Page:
The wildlife in the Pueblo Mountains is adapted to the high desert environment. Pronghorn are common in the open, sagebrush covered basins while Mule deer like the cottonwood and willow groves. The Oregon Department of Fish and Wildlife released Bighorn Sheep in the Pueblo Mountains in 1976, 1980, and 1983. Today, they can be found on the steep slopes and high rim rocks. Jackrabbits, antelope ground squirrels, bushy-tailed woodrats, and coyotes are common throughout the range, as are Small footed myotis bats. Beaver can be found in 10 Cent Meadows and several mountain streams as well as riparian areas in the Van Horn Basin. Bird species native to the Pueblo Mountains include sage grouses, canyon wrens, rock wrens, valley quail, and chukars. There are also larger birds like golden eagles, red-tailed hawks, turkey vultures, and ravens that ride the thermals above the mountains. There are also rare Whitehorse cutthroat trout in both Van Horn Creek and Denio Creek.[4][6]

Human uses[edit]

Most of the Pueblo Mountains are public lands, administered by the Bureau of Land Management. The entire mountain range is quite remote. As a result, there are few visitors. Hiking, camping, hunting, horseback riding, wildlife viewing, and photography are the most popular activities. There are also grazing allotments and mining claims in the mountains.[1] The Pueblo Mountains are currently being evaluated for possible wind energy sites.[7]

Sightseeing in the high country of the Pueblo range

While the Pueblo Mountains are not a designated wilderness area, traveling in the mountains can be very challenging. The Desert Trail runs through the mountains; however, it is not a developed hiking trail. The route is simply marked by rock cairns that serve as guideposts, allowing hikers to trek cross-country over the semi-arid, high desert terrain from one marker to the next. The cairns were built as a cooperative venture between Bureau of Land Management, the Oregon Parks and Recreation Department, and the Desert Trail Association (a private organization).[1][4] The Desert Trail Association publishes a topographic map for hikers that gives directions for orienteering from cairn to cairn.[8]

Cattle and sheep grazing in the Pueblo Mountains began when the first ranches were established along the eastern edge of the mountains in the mid-1860s. Today, the Bureau of Land Management oversees grazing allotments in the area. As a result of these allotments, cattle can be found grazing in some mountain meadows and on open rangeland during the spring and summer.[4]

Miners were among the first to explore the Pueblo Mountains. There are at least 18 locations where mining took place in the past. However, commercial mining has never been successful in the area. Today, there are still valid mining claims in some parts of the Pueblo Mountains along with a few abandoned miners' cabins.[4]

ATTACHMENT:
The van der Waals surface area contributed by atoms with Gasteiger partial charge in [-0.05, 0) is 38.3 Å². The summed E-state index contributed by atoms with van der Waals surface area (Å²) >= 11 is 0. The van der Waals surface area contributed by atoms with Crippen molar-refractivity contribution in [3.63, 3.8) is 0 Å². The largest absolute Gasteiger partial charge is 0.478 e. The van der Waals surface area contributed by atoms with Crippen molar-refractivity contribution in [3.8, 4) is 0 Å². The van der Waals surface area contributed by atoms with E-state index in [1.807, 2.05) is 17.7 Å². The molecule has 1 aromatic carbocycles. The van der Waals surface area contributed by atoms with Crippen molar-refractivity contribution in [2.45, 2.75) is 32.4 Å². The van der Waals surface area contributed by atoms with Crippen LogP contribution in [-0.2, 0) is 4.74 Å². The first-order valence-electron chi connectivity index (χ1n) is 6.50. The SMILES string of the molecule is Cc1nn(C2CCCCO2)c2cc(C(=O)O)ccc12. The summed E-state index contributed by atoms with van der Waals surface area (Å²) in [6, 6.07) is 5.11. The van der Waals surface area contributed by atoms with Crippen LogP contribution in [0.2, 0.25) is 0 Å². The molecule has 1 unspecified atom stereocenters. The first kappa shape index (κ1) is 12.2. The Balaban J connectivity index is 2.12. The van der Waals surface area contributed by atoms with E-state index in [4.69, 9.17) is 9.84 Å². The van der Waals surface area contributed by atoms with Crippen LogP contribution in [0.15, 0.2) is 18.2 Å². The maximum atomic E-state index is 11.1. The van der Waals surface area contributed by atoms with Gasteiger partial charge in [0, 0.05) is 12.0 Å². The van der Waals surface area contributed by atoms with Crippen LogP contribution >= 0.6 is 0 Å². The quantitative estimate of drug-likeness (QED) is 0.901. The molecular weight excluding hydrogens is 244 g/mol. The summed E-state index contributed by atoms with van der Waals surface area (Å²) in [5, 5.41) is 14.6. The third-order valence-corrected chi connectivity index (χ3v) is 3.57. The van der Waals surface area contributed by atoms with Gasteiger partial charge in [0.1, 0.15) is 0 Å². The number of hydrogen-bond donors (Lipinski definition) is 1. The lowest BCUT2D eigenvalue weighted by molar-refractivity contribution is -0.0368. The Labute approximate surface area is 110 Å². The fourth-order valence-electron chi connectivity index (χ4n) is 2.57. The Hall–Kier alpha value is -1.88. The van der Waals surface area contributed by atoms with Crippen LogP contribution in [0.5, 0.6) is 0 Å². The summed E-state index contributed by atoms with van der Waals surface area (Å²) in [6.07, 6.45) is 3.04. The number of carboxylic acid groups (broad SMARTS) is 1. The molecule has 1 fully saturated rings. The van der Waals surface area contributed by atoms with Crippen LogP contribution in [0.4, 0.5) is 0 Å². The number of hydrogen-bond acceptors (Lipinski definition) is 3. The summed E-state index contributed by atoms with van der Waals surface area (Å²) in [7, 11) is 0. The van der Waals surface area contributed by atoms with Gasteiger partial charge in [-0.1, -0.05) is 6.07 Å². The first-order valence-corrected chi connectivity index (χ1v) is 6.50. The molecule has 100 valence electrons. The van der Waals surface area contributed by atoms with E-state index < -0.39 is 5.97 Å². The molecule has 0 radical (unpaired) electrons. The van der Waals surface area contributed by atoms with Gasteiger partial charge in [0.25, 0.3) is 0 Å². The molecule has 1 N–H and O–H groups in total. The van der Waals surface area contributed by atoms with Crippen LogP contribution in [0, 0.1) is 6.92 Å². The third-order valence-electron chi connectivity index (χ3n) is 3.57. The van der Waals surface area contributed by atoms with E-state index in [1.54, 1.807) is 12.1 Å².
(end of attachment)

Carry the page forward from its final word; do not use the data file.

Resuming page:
Wind power is now being explored in the Pueblo Mountains. In 2006, the Bureau of Land Management approved a wind energy test at a 468-acre (1.89 km2; 0.731 sq mi) site in the Pueblo Mountains. The test allowed a private wind energy company to install, operate, and maintain two meteorological poles. The test equipment on the poles monitors weather condition in the area to determine if winds would be strong and steady enough for commercial development.[7] In 2009, the Bureau of Land Management renewed the test permit for an additional three years.[9]


  1. ^ a b c d "Pueblo Mountain Wilderness Study Area", Nevada Wilderness Study Area Notebook, Winnemucca Field Office, Bureau of Land Management, United States Department of the Interior, Winnemucca, Nevada, April 2001.
  2. ^ a b c "West Pueblo Ridge". SummitPost. Retrieved 6 April 2009. 
  3. ^ McKee, Bates, Cascadia the Geologic Evolution of the Pacific Northwest, McGraw-Hill Book Company, New York, New York, 1972.
  4. ^ a b c d e f g Juillerat, Lee, "Hiking the Pueblos", High on Adventure (Vol. II, No. 6), www.highonadventure.com, October/November 1998.
  5. ^ "Pueblo Mountains", Peakbagger Database, Geographic Research Systems, peakbagger.com, Seattle, Washington, 13 April 2009.
  6. ^ a b Pueblo-Lone Mountain Biological Crust Exclosure, Environmental Assessment, Burns District Office, Bureau of Land Management, United States Department of Interior, Hines, Oregon, July 2006.
  7. ^ a b Ramsayer, Kate, "Oregonians warming to the idea of big wind", The Bulletin, Bend, Oregon, 5 August 2008.
  8. ^ Desert Trail Association, "Need A Trail Guide?"
  9. ^ "Decision Record", Horizon Wind Energy Northwest X LLC Pueblo Mountain Wind Energy Site Testing and Monitoring Project Area, Burns District Office, Bureau of Land Management, United States Department of Interior, Hines, Oregon, 15 January 2009.